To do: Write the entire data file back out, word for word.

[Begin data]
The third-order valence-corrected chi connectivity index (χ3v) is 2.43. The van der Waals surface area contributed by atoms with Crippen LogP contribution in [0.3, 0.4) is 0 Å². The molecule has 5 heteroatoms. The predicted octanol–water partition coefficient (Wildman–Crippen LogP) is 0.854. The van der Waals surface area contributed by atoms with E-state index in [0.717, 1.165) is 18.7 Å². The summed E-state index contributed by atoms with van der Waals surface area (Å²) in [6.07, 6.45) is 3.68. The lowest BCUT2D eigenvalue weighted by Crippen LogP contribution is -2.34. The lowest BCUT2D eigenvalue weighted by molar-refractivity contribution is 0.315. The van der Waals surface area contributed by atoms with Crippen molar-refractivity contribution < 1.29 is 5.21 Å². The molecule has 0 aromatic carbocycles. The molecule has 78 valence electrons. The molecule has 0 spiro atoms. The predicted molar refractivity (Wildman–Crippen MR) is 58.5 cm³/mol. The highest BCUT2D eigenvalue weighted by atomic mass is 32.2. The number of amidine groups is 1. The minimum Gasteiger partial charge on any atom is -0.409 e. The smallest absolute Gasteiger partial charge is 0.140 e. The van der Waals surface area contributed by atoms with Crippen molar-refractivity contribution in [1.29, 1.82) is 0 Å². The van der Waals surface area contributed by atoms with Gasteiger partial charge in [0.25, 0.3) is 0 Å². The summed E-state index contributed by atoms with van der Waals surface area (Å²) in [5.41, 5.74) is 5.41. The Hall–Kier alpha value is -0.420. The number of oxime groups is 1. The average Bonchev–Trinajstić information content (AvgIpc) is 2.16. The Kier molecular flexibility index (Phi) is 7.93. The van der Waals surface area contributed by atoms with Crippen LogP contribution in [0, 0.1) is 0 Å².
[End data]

The third-order valence-corrected chi connectivity index (χ3v) is 2.43. The van der Waals surface area contributed by atoms with Crippen LogP contribution in [0.3, 0.4) is 0 Å². The molecule has 5 heteroatoms. The predicted octanol–water partition coefficient (Wildman–Crippen LogP) is 0.854. The van der Waals surface area contributed by atoms with E-state index in [0.717, 1.165) is 18.7 Å². The summed E-state index contributed by atoms with van der Waals surface area (Å²) in [6.07, 6.45) is 3.68. The lowest BCUT2D eigenvalue weighted by Crippen LogP contribution is -2.34. The lowest BCUT2D eigenvalue weighted by molar-refractivity contribution is 0.315. The van der Waals surface area contributed by atoms with Crippen molar-refractivity contribution < 1.29 is 5.21 Å². The molecule has 0 aromatic carbocycles. The molecule has 78 valence electrons. The molecule has 0 spiro atoms. The predicted molar refractivity (Wildman–Crippen MR) is 58.5 cm³/mol. The highest BCUT2D eigenvalue weighted by atomic mass is 32.2. The number of amidine groups is 1. The minimum Gasteiger partial charge on any atom is -0.409 e. The smallest absolute Gasteiger partial charge is 0.140 e. The van der Waals surface area contributed by atoms with Crippen molar-refractivity contribution in [1.29, 1.82) is 0 Å². The van der Waals surface area contributed by atoms with Gasteiger partial charge in [0.25, 0.3) is 0 Å². The summed E-state index contributed by atoms with van der Waals surface area (Å²) in [5.41, 5.74) is 5.41. The Hall–Kier alpha value is -0.420. The number of oxime groups is 1. The average Bonchev–Trinajstić information content (AvgIpc) is 2.16. The Kier molecular flexibility index (Phi) is 7.93. The van der Waals surface area contributed by atoms with Crippen LogP contribution in [0, 0.1) is 0 Å².